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Philanthropy and GELC

Posted by bkurshan on August 14, 2006 at 12:58 PM PDT

Seems that the Buffet donation to the Gates Foundation is changing the impact of education. Recently Scott McNealy spoke about Open Source Curricula and how it will impact education world wide. I believe it will change the way we develop curricula, distribute curricula, and determine if it works. This is the 3D model for GELC.

What do you think and how can make GELC grow and become sustainable? What do you think about what Scott has to say in the Forbes intereview belwo?
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*Sun's McNealy Leads Non-Profit Open-Source Drive*
Greg Levine, 08.04.06, 4:42 PM ET

"Math hasn't changed since Isaac Newton," declares Scott McNealy. So why, he asks, is California paying some $400 million annually to "update" grade-school textbooks?

That's just one of the practices questioned by the Sun Microsystems chairman. And one of the problems he believes can be solved.

McNealy, who handed Sun's chief executive reins to Jonathan Schwartz earlier this year, is now applying his know-how to steer the Global Education and Learning Community (GELC). That's a non-profit entity, spun off from Sun in January, which aims to make open-source software available to the world's kids for free--just as Sun sought to distribute its Solaris operating system (OS) and other wares to businesses, for profit.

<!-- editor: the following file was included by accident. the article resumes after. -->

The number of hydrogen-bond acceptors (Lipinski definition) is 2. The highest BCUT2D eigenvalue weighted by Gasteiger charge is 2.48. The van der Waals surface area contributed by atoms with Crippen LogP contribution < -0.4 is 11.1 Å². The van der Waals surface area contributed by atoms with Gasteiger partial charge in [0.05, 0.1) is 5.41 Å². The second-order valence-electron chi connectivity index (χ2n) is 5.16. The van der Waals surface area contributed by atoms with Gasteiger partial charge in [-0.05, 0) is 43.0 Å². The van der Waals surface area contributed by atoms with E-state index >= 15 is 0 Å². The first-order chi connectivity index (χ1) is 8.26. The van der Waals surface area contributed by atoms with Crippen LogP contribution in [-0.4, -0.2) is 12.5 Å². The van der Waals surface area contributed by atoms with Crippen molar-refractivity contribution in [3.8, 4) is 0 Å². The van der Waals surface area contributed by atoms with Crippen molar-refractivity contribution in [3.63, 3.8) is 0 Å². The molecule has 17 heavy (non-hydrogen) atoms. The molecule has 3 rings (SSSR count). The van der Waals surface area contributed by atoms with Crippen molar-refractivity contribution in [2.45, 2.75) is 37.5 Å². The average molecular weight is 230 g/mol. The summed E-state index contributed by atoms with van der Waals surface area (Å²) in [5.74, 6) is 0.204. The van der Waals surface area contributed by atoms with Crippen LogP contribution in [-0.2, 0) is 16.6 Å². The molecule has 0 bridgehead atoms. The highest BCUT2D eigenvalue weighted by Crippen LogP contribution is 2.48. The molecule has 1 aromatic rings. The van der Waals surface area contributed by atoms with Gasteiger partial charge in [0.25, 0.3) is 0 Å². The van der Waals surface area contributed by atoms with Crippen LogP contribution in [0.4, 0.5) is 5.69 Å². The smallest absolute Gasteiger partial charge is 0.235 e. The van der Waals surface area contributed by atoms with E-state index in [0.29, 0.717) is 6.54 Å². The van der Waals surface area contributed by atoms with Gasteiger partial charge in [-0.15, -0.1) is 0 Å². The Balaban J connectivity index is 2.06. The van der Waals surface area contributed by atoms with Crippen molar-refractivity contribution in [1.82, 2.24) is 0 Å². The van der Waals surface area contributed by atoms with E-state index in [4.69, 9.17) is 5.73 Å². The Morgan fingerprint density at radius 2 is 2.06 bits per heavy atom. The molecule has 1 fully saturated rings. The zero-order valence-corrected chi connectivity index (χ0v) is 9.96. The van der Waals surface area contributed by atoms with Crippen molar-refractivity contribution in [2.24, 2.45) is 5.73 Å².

The straight-talking exec spoke with Forbes.com, touching on the educational woes generated by archaic information "delivery systems"--and how GELC projects can remedy them. He presented an example from a GELC study: a U.S. 3rd-grader attempting Internet searches for a school project on electricity. The lad got a sobering lesson on limitations, forced to rely on an "old-economy" Web site for metal welding.
Citing instances of California schools "afraid to tell you their test scores," the Sun co-founder declared that the 2001 No Child Left Behind act championed by the **George W. Bush** administration should really be recast as "no child held back" by physical and economic dataconstraints.

McNealy's vision is worldwide access to a free Web site for kindergarten-to-12th graders (K-12). Beyond a mere Google search, the open-source site would allow content creators to donate their own material. Think of online encyclopedia Wikipedia -- but with dependable standards.

He pointed to the accessibility of non-subscriber e-commerce sites like Amazon.com and eBay as examples of how attainable his goal might be.

The ever-colorful Stanford University MBA used the 1927 birth of "talkies" as a metaphor for the present: Instead of each movie palace across America relying on its own "hung-over piano player, showing up late," suddenly films could all play the same vocal and musical recordings, simultaneously, from coast to coast.

Likewise, says McNealy, the GELC plan would allow K-12 classrooms to instantly access the same approved online textbooks--instead of the expensive products hawked by "a great salesperson talking to the PTA."

And his free-market background has also shaped McNealy's vision: Far from a mere sidewalk charity, the GELC will also amass funding to enable professors to create textbooks specifically for the Web site.

And like cinema sound, the concept for this global system was dreamed of years before it coalesced. The ex-CEO told us that the concept began before Sun's 1982 inception, back when company co-founder Bill Joy -- the "Al Gore of open source," McNealy joked -- studied at Berkeley, and "before Linux [OS] was out of diapers."

While he did not mention the Sun-Microsoft friction over open-sourcing software, the parallel was too big to ignore: certain entities allegedly keep information just out of the public's reach.

The GELC has already been involved in pilot plans spanning "Africa, Asia and inner-city Detroit," as well as a numeracy initiative in Canada's Alberta province and a digital-storytelling project for the
United Nations.

To change the world, maybe it doesn't take a village -- maybe it takes a chairman.